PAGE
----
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Open Access Publications from the University of California

Silicon nanowires for solar-to-fuel conversion

  • Author(s): Su, Yude
  • Advisor(s): Yang, Peidong
  • et al.
Abstract

Photoelectrochemistry is one of several promising approaches for the realization of efficient solar-to-fuel conversion. Recent work has shown that photoelectrodes made of semiconductor nanowires can have better photoelectrochemical (PEC) performance than their planar counterparts for several reasons including the enhanced light absorption efficiency, release of the high requirement on the minority carrier diffusion length and providing much more catalytic sites for the electrochemical oxidation/reduction reactions to happen. Owing to its earth-abundance, biocompatibility, suitable band structure and stability in aqueous condition, Si nanowire is widely considered as a promising photocathode candidate. Though Si nanowire has been studied for both solar hydrogen evolution and CO2 reduction, our understanding on this photocathode is still not comprehensive, from both fundamental and practical perspectives. Under this context, the subject of my graduate focuses on investigating the properties, understanding the benefits and improving the efficiency of Si nanowire photocathode.

Although much effort has been focused on studying Si nanowire arrays, inhomogeneity in the geometry, doping, defects and catalyst loading present in such arrays can obscure the link between these properties and the nanowires’ PEC performance; correlating the performance with the specific properties of individual wire is difficult because of ensemble averaging. Here, we show that a single-nanowire-based photoelectrode platform can be used to reliably probe the current-voltage (I-V) characteristics of individual nanowires. We found that the photovoltage output of ensemble array samples can be limited by poorly performing individual wires, which highlights the importance of improving the nanowire homogeneity within an array. Furthermore, this platform allows the flux of photo-generated electrons to be quantified as a function of the lengths and diameters of individual nanowires, and the flux over the entire nanowire surface (7-30 electrons/ (nm2∙s)) is found to be significantly reduced as compared to that of a planar analogue (~1,200 electrons/ (nm2∙s)). Such characterization of the photo-generated carrier flux at the semiconductor/electrolyte interface is essential for designing nanowire photoelectrodes that match the activity of their loaded electrocatalysts.

Based on the information obtained from single-nanowire photoelectrode, we moved forward to develop approaches to improving the energy conversion efficiency of Si nanowire photocathode. First, we demonstrate the resonant absorption effect of Si nanowire photoelectrode. Strongly dependent on the nanowire’s diameter, such resonant effect provides guidance to design proper nanowire geometry for maximized light absorption. Second, we try to use Cu to replace Au for the vapor-liquid-solid (VLS) Si nanowire growth. It shows that Cu-catalyzed VLS Si nanowire photocathode outperforms the Au-catalyzed counterpart. Such result highlights the importance of improving the material’s quality, especially avoiding the metal contamination, to realize efficient nanowire-based solar-to-fuel conversion. Third, we use a commercial chemical vapor deposition (CVD) system for wafer-scale Si nanowire growth. Attributed to the capability of precisely-controlled in-situ boron doping, the CVD yields Si nanowire arrays with decent PEC performance. Our approach opens up the opportunities for scale-up production of high-quality Si nanowire photocathode.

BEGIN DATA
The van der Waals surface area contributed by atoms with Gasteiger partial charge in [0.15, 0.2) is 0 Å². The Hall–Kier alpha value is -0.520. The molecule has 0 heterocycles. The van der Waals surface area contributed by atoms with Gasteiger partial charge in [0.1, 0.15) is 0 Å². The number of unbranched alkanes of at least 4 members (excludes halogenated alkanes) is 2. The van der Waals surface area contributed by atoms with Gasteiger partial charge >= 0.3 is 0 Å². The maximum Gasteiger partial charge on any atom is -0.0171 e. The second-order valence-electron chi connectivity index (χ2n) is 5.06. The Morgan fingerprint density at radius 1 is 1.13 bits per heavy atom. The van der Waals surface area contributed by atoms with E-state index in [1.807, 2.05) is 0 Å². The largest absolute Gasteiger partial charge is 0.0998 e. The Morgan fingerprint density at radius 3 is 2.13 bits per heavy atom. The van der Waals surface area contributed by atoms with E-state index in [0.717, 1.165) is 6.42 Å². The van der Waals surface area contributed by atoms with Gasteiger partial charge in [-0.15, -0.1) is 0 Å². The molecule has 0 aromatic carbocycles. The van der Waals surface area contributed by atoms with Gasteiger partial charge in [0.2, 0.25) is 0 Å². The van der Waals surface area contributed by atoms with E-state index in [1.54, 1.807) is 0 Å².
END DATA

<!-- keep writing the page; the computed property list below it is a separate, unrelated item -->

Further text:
Recently the inorganic/microorganism hybrid systems have attracted a lot of interests in the field of microbial electrosynthesis and artificial photosynthesis. However, the electron transfer pathway from electrode to microorganism is still elusive. With Si nanowire/Ni/S. Ovata hybrids as a model system, the last part of my graduate research used sophisticated electrochemical methods to investigate the cathodic electron transfer mechanism in the bacteria-catalyzing CO2-reducing process. The Tafel plot on biotic condition yields fast kinetics (low Tafel slope) at lower over-potential region and slow kinetics (high Tafel slope) at higher over-potential region. Comparison with the abiotic Tafel plot suggests that H2-mediated electron transfer dominates at higher over-potential. The charge transfer resistance extracted from the EIS measurement is consistent with the information obtained from the Tafel plot. The comparison between Ni-based hybrids and Pt-based hybrids system indicate that Ni plays an important role in such kinetics transition. At lower over-potential, the Ni species is oxidized into Ni(OH)2, which is proposed here to bind with the conductive protein complexes on the membrane of S. Ovata bacteria. Such binding would induce the direct electron transfer from Si cathode to the intracellular environment and thus facilitate the kinetics. Our results provide the guidance to design the efficient bio-inorganic interface in the field of microbial electrosynthesis and artificial photosynthesis.

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